South Australia has announced its intention to implement new border restrictions for one part of Victoria, after two new cases of coronavirus linked to the state’s hotel quarantine were confirmed.
South Australia’s Police Commissioner Grant Stevens announced the changes at a press conference on Wednesday.
“Our intention is, as of midnight, to institute a lockout for the Greater Melbourne area,” he said.
“So people who are in the Greater Melbourne area are in all likelihood, as of midnight, not going to be able to enter South Australia.”
Returning South Australians, people legitimately relocating to the state and those deemed “essential travellers” are exempt.
“Our steps in South Australia are taken with an abundance of caution to make sure we're minimising the risk, at the same time not taking steps that aren't deemed to be necessary,” Comm Stevens said.
The Commissioner added the decision to implement the hard border might change, as South Australia awaits further information from Victoria.
“My understanding is that there is further information being provided in the very near future,” he said.
“But our endeavour is to make sure South Australians or other people intending to travel have as much notice as possible so they can make those arrangements and cross that border if it's necessary for them to do so before we make those changes.”
Tasmania has added several new ‘High-risk premises and locations’ in Melbourne.
Anyone who has travelled to the listed locations in the 14 days before travelling to the isolated state will not be permitted entry, unless they are an essential traveller.
“If entry is approved, there may be a quarantine requirement in government-designated accommodation (fees can apply),” the Tasmanian Government’sCovid website says.
Victoria’s hotel cluster grows
On Wednesday afternoon, Victoria’s Department of Health confirmed two new Covid cases linked to the Holiday Inn at Melbourne Airport.
Of the two new cases, one is a worker while the other is a previous resident who left the facility on February 7.
The department said there may be exposure sites linked to the previous resident and interviews are underway.
The two new infections mean the outbreak now encompasses three workers, two released guests and a family of three no longer staying at the hotel.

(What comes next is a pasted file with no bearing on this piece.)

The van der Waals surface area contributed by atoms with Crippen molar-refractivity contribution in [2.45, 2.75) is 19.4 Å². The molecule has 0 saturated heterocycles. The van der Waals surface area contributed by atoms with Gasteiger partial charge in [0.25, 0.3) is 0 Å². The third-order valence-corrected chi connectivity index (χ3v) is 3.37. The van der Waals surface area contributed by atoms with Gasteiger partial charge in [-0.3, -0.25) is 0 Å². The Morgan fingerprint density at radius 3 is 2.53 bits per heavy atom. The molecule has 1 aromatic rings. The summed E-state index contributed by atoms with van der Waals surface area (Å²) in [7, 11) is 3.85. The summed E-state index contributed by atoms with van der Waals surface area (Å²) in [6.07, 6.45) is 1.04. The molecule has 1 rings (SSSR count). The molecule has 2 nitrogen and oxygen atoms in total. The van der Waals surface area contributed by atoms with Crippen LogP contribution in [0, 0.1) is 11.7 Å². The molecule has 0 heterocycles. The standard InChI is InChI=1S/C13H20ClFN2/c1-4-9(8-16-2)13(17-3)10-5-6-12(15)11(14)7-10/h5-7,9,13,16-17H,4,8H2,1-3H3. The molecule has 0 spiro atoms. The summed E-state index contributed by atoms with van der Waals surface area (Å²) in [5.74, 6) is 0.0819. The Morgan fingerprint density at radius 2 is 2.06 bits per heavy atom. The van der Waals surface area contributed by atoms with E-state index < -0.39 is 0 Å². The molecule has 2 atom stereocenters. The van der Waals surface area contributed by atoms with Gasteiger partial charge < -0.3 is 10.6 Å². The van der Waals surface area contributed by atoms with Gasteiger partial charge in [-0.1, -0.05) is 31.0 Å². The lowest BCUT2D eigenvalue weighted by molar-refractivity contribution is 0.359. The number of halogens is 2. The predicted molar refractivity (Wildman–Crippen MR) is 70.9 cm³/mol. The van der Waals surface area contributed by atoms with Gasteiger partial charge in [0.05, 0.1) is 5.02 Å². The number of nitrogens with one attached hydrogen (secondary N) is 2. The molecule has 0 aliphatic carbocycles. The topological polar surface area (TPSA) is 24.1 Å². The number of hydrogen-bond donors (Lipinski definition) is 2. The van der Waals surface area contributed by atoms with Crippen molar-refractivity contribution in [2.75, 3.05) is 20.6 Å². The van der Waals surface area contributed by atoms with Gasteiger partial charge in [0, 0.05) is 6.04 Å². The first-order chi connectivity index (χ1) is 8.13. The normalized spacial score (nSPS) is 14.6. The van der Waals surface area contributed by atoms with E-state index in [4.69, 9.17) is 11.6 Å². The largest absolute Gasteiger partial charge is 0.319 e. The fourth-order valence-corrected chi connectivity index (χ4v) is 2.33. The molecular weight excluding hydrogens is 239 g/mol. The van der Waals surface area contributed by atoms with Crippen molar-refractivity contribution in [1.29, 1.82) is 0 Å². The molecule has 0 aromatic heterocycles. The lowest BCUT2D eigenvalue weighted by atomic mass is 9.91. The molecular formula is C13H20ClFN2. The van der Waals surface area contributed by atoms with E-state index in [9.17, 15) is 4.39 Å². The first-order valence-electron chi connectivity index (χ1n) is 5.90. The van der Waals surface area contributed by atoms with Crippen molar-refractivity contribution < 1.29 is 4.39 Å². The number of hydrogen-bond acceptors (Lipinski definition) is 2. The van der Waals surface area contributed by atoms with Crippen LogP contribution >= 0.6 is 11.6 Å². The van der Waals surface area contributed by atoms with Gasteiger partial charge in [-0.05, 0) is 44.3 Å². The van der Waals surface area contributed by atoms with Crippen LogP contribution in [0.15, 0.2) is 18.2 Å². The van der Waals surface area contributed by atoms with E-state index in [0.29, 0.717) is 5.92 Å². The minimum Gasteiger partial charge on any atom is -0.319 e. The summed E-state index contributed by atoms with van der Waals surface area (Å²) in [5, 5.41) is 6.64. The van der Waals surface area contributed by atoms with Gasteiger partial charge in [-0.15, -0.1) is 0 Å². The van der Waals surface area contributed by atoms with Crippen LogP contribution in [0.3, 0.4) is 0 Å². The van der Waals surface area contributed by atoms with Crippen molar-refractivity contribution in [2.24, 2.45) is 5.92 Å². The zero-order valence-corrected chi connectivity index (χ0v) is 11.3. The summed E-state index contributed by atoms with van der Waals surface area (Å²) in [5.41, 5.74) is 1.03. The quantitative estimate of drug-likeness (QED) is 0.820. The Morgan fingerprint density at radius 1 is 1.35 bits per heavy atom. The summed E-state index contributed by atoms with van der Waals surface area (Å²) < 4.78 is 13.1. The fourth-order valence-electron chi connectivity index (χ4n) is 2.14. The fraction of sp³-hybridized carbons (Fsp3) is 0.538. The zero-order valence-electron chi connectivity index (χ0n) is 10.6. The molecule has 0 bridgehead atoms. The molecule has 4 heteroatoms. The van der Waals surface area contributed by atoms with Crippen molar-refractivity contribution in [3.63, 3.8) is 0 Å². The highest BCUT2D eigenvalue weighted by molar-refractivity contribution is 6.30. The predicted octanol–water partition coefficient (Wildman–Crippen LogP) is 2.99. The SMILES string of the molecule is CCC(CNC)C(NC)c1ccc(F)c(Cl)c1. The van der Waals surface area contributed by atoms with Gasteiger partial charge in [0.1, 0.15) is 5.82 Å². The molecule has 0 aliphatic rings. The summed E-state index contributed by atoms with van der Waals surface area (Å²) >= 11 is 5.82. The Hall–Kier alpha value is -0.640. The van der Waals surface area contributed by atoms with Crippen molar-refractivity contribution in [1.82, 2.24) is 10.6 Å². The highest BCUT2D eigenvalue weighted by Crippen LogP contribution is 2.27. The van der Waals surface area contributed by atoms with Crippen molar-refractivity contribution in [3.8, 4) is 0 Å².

There are now eight cases linked to the cluster.
Premier Daniel Andrews confirmed the Holiday Inn at Melbourne Airport was now shut down for a “terminal clean”.
About 135 staff at the hotel were stood down on Tuesday night and were told to get tested and then isolate at home for 14 days, bringing the total number of staff isolating to 220.
Two further individuals linked to the Holiday Inn Melbourne Airport have tested positive to coronavirus (#COVID19) today: a worker, and a previous resident who exited the facility on February 7. The number of cases linked to the Holiday Inn outbreak is now 8.
— VicGovDH (@VicGovDH) February 10, 2021
Authorities believe a medical device in the room of the family could be to blame for the cluster.
Victoria's Chief Health Officer Brett Sutton said authorities believe the cases are linked to the use of a nebuliser, a device that vaporises medication or liquid into a fine mist.
"If that's breathed in and someone is infectious or later tests positive, then that picks up the virus and then that mist can be suspended in the air with very fine aerosolised particles," he told reporters on Wednesday.
The nebuliser was used by a Holiday Inn guest taken to intensive care on Tuesday.
The guest, who has an underlying health condition, and their two family members contracted the virus overseas.
Professor Sutton said it was possible everyone on that floor of the hotel has been exposed to the virus.
Forty-eight guests of the hotel considered primary close contacts will be transferred to the Pullman Melbourne.
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